Google has agreed to delete private emails and passwords mistakenly picked up from wireless networks in Britain by its Street View cars, the British information commissioner said Friday.
The US Internet giant has also agreed to improve the way it trains staff on data protection issues as it seeks to manage a global row over the cars, which gather information for its free online mapping services.
"I welcome the fact that the Wi-Fi payload data that should never have been collected in the first place can, at last, be deleted," said Information Commissioner Christopher Graham, Britain's data protection watchdog.
He added: "I am very pleased to have a firm commitment from Google to work with my office to improve its handling of personal information.
"We don't want another breach like the collection of payload data by Google Street View vehicles to occur again."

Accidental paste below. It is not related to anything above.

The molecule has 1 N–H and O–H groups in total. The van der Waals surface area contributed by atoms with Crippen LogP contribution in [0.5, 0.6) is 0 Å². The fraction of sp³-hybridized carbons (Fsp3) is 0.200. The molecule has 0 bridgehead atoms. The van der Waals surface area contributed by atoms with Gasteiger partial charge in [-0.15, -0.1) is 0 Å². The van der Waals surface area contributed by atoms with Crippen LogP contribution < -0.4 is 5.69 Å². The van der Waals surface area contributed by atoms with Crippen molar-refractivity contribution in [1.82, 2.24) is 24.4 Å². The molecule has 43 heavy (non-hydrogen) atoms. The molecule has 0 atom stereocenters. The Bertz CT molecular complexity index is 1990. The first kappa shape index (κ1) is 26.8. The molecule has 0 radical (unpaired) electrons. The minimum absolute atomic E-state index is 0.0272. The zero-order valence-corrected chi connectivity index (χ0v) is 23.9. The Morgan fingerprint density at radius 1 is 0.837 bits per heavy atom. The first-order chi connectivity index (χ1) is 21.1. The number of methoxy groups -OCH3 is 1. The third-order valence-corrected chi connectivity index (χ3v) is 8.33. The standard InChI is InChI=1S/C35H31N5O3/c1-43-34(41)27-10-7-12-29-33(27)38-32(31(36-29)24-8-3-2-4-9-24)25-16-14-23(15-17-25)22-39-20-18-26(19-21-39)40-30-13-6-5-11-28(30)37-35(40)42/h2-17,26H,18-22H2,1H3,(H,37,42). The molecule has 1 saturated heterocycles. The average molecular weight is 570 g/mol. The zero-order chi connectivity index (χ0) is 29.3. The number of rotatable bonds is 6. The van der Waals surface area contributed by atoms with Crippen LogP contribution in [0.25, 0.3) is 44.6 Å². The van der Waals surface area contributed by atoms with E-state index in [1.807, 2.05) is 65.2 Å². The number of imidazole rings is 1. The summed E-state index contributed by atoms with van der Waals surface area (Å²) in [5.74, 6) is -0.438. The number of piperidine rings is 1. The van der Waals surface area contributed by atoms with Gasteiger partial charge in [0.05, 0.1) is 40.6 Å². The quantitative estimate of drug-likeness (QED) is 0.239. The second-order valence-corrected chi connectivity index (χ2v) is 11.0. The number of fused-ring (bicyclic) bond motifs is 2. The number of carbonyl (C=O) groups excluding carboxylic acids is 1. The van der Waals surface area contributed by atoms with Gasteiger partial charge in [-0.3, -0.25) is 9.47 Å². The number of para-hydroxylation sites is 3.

Graham said this month that Google had committed a "significant breach" of British law when its Street View cars picked up private data but said it would not be fined as long as it promised not to do so again.
In the agreement announced Friday, which was signed by Google senior vice president Alan Eustace, the firm said its purpose had been to identify Wi-Fi networks and to map where they were for location-based mobile applications.
It has now agreed to "delete payload data that has been identified as having been collected by Google in the UK, to the extent that Google has no other outstanding legal obligation to retain such data".
A Google spokeswoman said: "We're pleased that the ICO (Information Commissioner's Office) have concluded their investigation and we will be working to delete the data as soon as possible."
The firm will also boost training for engineers and other staff about the collection and use of private data and allow Graham's office to conduct an audit of its privacy training programmes and privacy reviews of new products.
Google announced in May that its Street View cars, taking photographs of cities in more than 30 countries, had inadvertently gathered data sent over unsecured Wi-Fi systems, sparking complaints by data regulators worldwide.
It has since stopped the collection of Wi-Fi data by Street View cars.
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